Corn Chowder


Last night I made Andra’s Corn Chowder for the first time this year.  Now that corn season has officially started and we can buy it from farmstands by the side of the road, this will replace roast chicken as our new weekly staple.  It is so easy and so good.  Steeping the rosemary is key.  Last night I didn’t use any chicken stock (because the movers come in 18 days and buying any pantry staple items at this point would be crazy) and it was just as good.  I used four ears of fresh white corn.

– Catherine

My Version of Andra’s Corn Chowder

1/2 cup of chopped peppered bacon

1 red bell pepper, diced

1 large onion, diced

2 stalks of celery, diced

1 clove of garlic, minced

3 Yukon Gold potatoes, diced

2 cups of water

2 cups of milk

1 cup of cream

4-6 ears of fresh corn, cut from the cob

Sprig of fresh rosemary

Salt and pepper to taste

Render the bacon in the bottom of a large dutch oven over medium-high heat.  Sauté the pepper, onion, celery and garlic until softened, about 5 – 7 minutes.  Add salt and pepper to taste.

Add the water and bring to a boil.  Once boiling, add the potatoes, milk and cream and boil until the potatoes have softened about 8 – 10 minutes.  Add the corn and simmer for 10 minutes.  Blend the soup with an immersion blender to help thicken the soup but not completely puree the soup.  You should still see lots of red pepper and corn.  Turn the soup down to a simmer, drop in the rosemary and let the soup simmer and thicken, about 20 minutes.  Remove the rosemary and add salt and pepper to taste.

Serve with extra crisped bacon and shredded cheese.  Pass cayenne pepper or hot smoked paprika at the table.

20 Days and a Wake Up

That’s how long we have left in our house before moving.  In the next 20 days, I need to get everything organized for the move (sorted, packed, donated) and figure out a way to use all of the stuff in our refrigerator, freezer, pantry and Stella with minimal waste.

Who’s Stella, you ask?

This is Stella.


Not sure why my parents named her that, but it’s funny to hear everyone in my family do their best Marlon Brando impression through the side of their mouth.  “Steeeeelllllllaaaa!!!”

When the moving company reps came to estimate how much stuff we have, I took them to the garage first.  Lose, break or ruin most of our things and we’ll get over it.  But Stella?  She needs to arrive intact.  I think the movers are actually bringing a piece of equipment to lift her.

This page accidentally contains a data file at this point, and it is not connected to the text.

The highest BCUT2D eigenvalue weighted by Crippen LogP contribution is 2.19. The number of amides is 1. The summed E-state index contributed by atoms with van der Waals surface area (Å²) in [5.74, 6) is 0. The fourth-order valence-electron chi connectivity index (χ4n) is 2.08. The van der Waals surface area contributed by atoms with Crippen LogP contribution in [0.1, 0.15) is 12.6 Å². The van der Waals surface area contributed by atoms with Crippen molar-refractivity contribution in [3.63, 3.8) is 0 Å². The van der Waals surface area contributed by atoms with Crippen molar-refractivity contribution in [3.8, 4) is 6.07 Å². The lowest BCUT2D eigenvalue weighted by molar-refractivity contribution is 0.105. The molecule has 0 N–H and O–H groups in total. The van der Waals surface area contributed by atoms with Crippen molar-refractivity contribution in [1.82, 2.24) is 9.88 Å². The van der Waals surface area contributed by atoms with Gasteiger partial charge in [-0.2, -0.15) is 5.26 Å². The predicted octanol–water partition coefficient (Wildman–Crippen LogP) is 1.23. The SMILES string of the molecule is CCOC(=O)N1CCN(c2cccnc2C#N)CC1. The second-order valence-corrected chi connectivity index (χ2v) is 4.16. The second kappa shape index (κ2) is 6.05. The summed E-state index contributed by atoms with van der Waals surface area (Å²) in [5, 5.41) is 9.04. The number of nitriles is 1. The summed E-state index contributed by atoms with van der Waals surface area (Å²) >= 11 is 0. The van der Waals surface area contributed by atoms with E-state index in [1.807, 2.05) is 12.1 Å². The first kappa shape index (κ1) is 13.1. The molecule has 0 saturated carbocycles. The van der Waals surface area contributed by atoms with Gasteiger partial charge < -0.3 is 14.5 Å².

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To give credit where it’s due, my father found Stella at a garage sale.  We figured he deserved naming rights for what has become a member of the family.  My husband calls her a Weapon of Mass Condensation, because on hot days, she can get pretty sweaty.  That can make it hard to read which category you’re pulling your beer from:  the “Maintenance” beer for everyday, the “Family Hold Back” beer for special occasions and/or guests, or the “Swing” beer, which can fall into either category.  (The cans are for the beach, of course.)

My Dad always said that “10 Moves Equals a Fire”.  This will be our fifth move since getting married, but our first since Stella joined the family.  I’m a good sport about moving and try to put on a brave face when strangers are packing up my Great Aunt Josephine’s china and Grandpa Doug’s paintings.  But, watching Stella disappear into the back of a dark truck will be hard.  I just hope there are no bumps on the Pennsylvania Turnpike.

– Catherine



Chicken Souvlaki is one of my favorite summertime meals, except we don’t always call it chicken souvlaki.  It’s either “grilled chicken”, “chicken kebabs” or “lemon chicken”, but with the addition of the yogurt sauce, I think I can officially call what we had last night “chicken souvlaki”.


I used store-bought naan, and just put it on the grill for a minute on each side after the chicken came off.


The best part about eating Chicken Souvlaki?  No dishes!  Just throw them at the fireplace and sweep them up later.